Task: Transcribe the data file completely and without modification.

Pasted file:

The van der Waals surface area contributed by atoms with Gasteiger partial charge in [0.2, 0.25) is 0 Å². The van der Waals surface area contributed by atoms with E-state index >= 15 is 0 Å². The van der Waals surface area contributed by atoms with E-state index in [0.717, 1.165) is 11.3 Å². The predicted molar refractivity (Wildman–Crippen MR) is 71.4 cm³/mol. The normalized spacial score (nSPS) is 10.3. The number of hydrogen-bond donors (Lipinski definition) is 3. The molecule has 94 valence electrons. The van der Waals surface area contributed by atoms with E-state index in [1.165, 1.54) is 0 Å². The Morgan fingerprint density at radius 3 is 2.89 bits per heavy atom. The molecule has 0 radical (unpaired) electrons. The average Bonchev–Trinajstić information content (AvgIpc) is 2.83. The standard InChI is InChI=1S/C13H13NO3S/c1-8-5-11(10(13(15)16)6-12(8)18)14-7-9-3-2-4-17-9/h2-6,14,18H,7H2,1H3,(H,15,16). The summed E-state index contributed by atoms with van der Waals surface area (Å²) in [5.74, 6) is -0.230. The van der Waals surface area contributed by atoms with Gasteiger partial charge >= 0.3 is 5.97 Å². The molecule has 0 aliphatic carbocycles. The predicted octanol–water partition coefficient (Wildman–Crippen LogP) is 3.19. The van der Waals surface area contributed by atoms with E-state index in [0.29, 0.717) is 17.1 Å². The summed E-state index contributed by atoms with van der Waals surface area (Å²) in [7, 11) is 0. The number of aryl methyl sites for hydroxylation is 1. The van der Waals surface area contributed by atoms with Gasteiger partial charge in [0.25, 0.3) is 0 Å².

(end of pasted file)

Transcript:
The van der Waals surface area contributed by atoms with Gasteiger partial charge in [0.2, 0.25) is 0 Å². The van der Waals surface area contributed by atoms with E-state index >= 15 is 0 Å². The van der Waals surface area contributed by atoms with E-state index in [0.717, 1.165) is 11.3 Å². The predicted molar refractivity (Wildman–Crippen MR) is 71.4 cm³/mol. The normalized spacial score (nSPS) is 10.3. The number of hydrogen-bond donors (Lipinski definition) is 3. The molecule has 94 valence electrons. The van der Waals surface area contributed by atoms with E-state index in [1.165, 1.54) is 0 Å². The Morgan fingerprint density at radius 3 is 2.89 bits per heavy atom. The molecule has 0 radical (unpaired) electrons. The average Bonchev–Trinajstić information content (AvgIpc) is 2.83. The standard InChI is InChI=1S/C13H13NO3S/c1-8-5-11(10(13(15)16)6-12(8)18)14-7-9-3-2-4-17-9/h2-6,14,18H,7H2,1H3,(H,15,16). The summed E-state index contributed by atoms with van der Waals surface area (Å²) in [5.74, 6) is -0.230. The van der Waals surface area contributed by atoms with Gasteiger partial charge >= 0.3 is 5.97 Å². The molecule has 0 aliphatic carbocycles. The predicted octanol–water partition coefficient (Wildman–Crippen LogP) is 3.19. The van der Waals surface area contributed by atoms with E-state index in [0.29, 0.717) is 17.1 Å². The summed E-state index contributed by atoms with van der Waals surface area (Å²) in [7, 11) is 0. The number of aryl methyl sites for hydroxylation is 1. The van der Waals surface area contributed by atoms with Gasteiger partial charge in [0.25, 0.3) is 0 Å².